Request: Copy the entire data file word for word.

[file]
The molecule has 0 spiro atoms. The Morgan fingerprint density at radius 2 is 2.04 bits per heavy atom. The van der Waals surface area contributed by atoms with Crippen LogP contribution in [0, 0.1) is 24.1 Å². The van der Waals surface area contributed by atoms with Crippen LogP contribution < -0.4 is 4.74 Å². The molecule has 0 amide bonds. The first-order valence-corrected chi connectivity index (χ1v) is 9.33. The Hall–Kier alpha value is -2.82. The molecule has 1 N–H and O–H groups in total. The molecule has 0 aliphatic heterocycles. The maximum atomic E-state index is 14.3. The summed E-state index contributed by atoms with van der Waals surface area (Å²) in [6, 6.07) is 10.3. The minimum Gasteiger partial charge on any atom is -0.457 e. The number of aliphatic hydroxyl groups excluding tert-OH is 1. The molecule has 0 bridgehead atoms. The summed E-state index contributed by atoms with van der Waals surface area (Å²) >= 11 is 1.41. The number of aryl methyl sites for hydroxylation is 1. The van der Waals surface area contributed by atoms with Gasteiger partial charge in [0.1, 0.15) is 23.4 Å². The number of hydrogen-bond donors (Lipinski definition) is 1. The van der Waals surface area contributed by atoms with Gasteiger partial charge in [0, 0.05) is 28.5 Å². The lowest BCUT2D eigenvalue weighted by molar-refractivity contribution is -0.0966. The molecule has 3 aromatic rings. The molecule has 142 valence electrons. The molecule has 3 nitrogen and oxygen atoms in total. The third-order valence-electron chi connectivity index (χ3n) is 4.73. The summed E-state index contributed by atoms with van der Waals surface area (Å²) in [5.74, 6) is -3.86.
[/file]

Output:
The molecule has 0 spiro atoms. The Morgan fingerprint density at radius 2 is 2.04 bits per heavy atom. The van der Waals surface area contributed by atoms with Crippen LogP contribution in [0, 0.1) is 24.1 Å². The van der Waals surface area contributed by atoms with Crippen LogP contribution < -0.4 is 4.74 Å². The molecule has 0 amide bonds. The first-order valence-corrected chi connectivity index (χ1v) is 9.33. The Hall–Kier alpha value is -2.82. The molecule has 1 N–H and O–H groups in total. The molecule has 0 aliphatic heterocycles. The maximum atomic E-state index is 14.3. The summed E-state index contributed by atoms with van der Waals surface area (Å²) in [6, 6.07) is 10.3. The minimum Gasteiger partial charge on any atom is -0.457 e. The number of aliphatic hydroxyl groups excluding tert-OH is 1. The molecule has 0 bridgehead atoms. The summed E-state index contributed by atoms with van der Waals surface area (Å²) >= 11 is 1.41. The number of aryl methyl sites for hydroxylation is 1. The van der Waals surface area contributed by atoms with Gasteiger partial charge in [0.1, 0.15) is 23.4 Å². The number of hydrogen-bond donors (Lipinski definition) is 1. The van der Waals surface area contributed by atoms with Gasteiger partial charge in [0, 0.05) is 28.5 Å². The lowest BCUT2D eigenvalue weighted by molar-refractivity contribution is -0.0966. The molecule has 3 aromatic rings. The molecule has 142 valence electrons. The molecule has 3 nitrogen and oxygen atoms in total. The third-order valence-electron chi connectivity index (χ3n) is 4.73. The summed E-state index contributed by atoms with van der Waals surface area (Å²) in [5.74, 6) is -3.86.